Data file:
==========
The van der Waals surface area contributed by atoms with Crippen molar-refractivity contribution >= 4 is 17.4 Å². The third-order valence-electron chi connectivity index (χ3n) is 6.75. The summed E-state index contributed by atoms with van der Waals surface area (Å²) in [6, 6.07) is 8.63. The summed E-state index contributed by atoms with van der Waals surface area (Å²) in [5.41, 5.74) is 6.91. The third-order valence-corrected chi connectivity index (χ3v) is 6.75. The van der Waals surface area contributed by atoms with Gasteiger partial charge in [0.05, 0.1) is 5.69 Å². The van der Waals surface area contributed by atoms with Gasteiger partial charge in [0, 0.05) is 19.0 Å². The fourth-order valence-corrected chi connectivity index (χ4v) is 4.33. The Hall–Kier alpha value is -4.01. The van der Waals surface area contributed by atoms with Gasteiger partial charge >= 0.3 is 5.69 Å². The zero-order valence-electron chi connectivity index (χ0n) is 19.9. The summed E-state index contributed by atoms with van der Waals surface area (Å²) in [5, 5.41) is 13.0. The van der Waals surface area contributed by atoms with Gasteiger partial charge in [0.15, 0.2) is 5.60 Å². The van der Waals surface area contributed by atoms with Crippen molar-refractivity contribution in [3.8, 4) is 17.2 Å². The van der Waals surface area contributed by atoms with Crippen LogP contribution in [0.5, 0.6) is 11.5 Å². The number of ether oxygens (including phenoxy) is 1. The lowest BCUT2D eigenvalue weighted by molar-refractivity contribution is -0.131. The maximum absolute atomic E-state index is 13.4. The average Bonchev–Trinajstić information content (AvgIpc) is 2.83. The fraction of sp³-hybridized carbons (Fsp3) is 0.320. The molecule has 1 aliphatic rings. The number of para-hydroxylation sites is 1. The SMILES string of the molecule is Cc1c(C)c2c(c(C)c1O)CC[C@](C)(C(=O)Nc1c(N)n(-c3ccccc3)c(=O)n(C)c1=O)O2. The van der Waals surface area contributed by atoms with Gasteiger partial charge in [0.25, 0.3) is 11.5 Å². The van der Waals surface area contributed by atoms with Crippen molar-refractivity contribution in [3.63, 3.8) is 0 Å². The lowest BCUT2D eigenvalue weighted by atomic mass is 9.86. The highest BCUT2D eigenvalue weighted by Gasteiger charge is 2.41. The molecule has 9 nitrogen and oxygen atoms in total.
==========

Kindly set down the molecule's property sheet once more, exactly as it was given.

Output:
The van der Waals surface area contributed by atoms with Crippen molar-refractivity contribution >= 4 is 17.4 Å². The third-order valence-electron chi connectivity index (χ3n) is 6.75. The summed E-state index contributed by atoms with van der Waals surface area (Å²) in [6, 6.07) is 8.63. The summed E-state index contributed by atoms with van der Waals surface area (Å²) in [5.41, 5.74) is 6.91. The third-order valence-corrected chi connectivity index (χ3v) is 6.75. The van der Waals surface area contributed by atoms with Gasteiger partial charge in [0.05, 0.1) is 5.69 Å². The van der Waals surface area contributed by atoms with Gasteiger partial charge in [0, 0.05) is 19.0 Å². The fourth-order valence-corrected chi connectivity index (χ4v) is 4.33. The Hall–Kier alpha value is -4.01. The van der Waals surface area contributed by atoms with Gasteiger partial charge >= 0.3 is 5.69 Å². The zero-order valence-electron chi connectivity index (χ0n) is 19.9. The summed E-state index contributed by atoms with van der Waals surface area (Å²) in [5, 5.41) is 13.0. The van der Waals surface area contributed by atoms with Gasteiger partial charge in [0.15, 0.2) is 5.60 Å². The van der Waals surface area contributed by atoms with Crippen molar-refractivity contribution in [3.8, 4) is 17.2 Å². The van der Waals surface area contributed by atoms with Crippen LogP contribution in [0.5, 0.6) is 11.5 Å². The number of ether oxygens (including phenoxy) is 1. The lowest BCUT2D eigenvalue weighted by molar-refractivity contribution is -0.131. The maximum absolute atomic E-state index is 13.4. The average Bonchev–Trinajstić information content (AvgIpc) is 2.83. The fraction of sp³-hybridized carbons (Fsp3) is 0.320. The molecule has 1 aliphatic rings. The number of para-hydroxylation sites is 1. The SMILES string of the molecule is Cc1c(C)c2c(c(C)c1O)CC[C@](C)(C(=O)Nc1c(N)n(-c3ccccc3)c(=O)n(C)c1=O)O2. The van der Waals surface area contributed by atoms with Gasteiger partial charge in [0.25, 0.3) is 11.5 Å². The van der Waals surface area contributed by atoms with Crippen molar-refractivity contribution in [3.63, 3.8) is 0 Å². The lowest BCUT2D eigenvalue weighted by atomic mass is 9.86. The highest BCUT2D eigenvalue weighted by Gasteiger charge is 2.41. The molecule has 9 nitrogen and oxygen atoms in total.